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In May 2019, the Bureau of Consumer Financial Protection filed a complaint against Lexington Law credit repair services and CreditRepair.com. The complaint alleged that Lexington Law engaged in or was complicit in the act of consumer fraud through deceptive marketing practices

The core of the complaint is alleged violations of the Telemarketing Sales Rule (TSR). Under this rule, a credit repair company cannot charge upfront fees. They must explain how long the process will take and demonstrate that results have been achieved before charging the customer.

The complaint also detailed other deceptive marketing practices allegedly designed to funnel business to Lexington Law.

Lexington Law responded to the CFPB complaint with a motion to dismiss the lawsuitFiling a motion to dismiss is standard practice in litigation which forces the Plaintiff to define the charges against Lexington Law further and sometimes results in some dropped charges. While, yes, the motion to dismiss was expected, what wasn’t expected was what was missing from the motion!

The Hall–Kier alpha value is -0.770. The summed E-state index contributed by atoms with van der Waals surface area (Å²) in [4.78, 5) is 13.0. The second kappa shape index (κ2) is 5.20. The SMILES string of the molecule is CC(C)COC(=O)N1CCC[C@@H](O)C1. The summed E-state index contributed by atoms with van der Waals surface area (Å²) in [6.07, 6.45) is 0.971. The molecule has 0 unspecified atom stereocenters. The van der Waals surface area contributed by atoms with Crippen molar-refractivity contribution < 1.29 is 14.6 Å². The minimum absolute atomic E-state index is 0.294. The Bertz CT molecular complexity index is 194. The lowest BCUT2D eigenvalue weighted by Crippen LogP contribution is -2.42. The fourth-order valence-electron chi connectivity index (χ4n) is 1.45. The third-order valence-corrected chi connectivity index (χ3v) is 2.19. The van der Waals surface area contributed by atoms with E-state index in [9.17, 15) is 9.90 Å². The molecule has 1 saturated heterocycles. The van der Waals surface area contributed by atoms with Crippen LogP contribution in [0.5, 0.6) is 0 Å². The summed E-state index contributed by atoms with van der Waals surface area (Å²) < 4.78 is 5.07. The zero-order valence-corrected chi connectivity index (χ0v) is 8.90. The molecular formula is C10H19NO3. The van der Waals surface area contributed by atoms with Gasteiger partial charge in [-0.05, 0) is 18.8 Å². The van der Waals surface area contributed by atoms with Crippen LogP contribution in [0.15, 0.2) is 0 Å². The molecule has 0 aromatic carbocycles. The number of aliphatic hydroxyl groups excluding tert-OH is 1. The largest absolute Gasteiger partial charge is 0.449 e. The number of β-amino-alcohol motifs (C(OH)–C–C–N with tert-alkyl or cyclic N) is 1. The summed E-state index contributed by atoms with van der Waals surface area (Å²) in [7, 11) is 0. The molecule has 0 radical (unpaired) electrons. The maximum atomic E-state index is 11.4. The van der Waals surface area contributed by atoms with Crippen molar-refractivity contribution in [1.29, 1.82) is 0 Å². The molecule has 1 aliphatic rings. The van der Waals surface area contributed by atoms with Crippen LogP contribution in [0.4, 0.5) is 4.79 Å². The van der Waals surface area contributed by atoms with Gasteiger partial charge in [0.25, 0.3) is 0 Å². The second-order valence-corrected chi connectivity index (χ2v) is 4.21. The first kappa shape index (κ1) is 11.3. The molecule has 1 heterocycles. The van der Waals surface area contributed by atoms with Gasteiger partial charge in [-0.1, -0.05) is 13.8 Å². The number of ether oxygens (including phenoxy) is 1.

Update: May 2022

The CFPB’s lawsuit against Lexington Law has progressed at a slow pace.

  • Lexington Law filed a Motion for Partial Summary Judgment on August 20, 2021. The Motion claimed that the TSR does not apply to Lexington’s services and that the CFPBs interpretation of the TSR is an unconstitutional restraint on free speech.
  • On Nov 15, 2021, the CFPB responded, claiming that the TSR does clearly apply, that the use of the term “credit repair” is an implied promise to improve the customer’s credit and that the TSR regulates actions, not speech.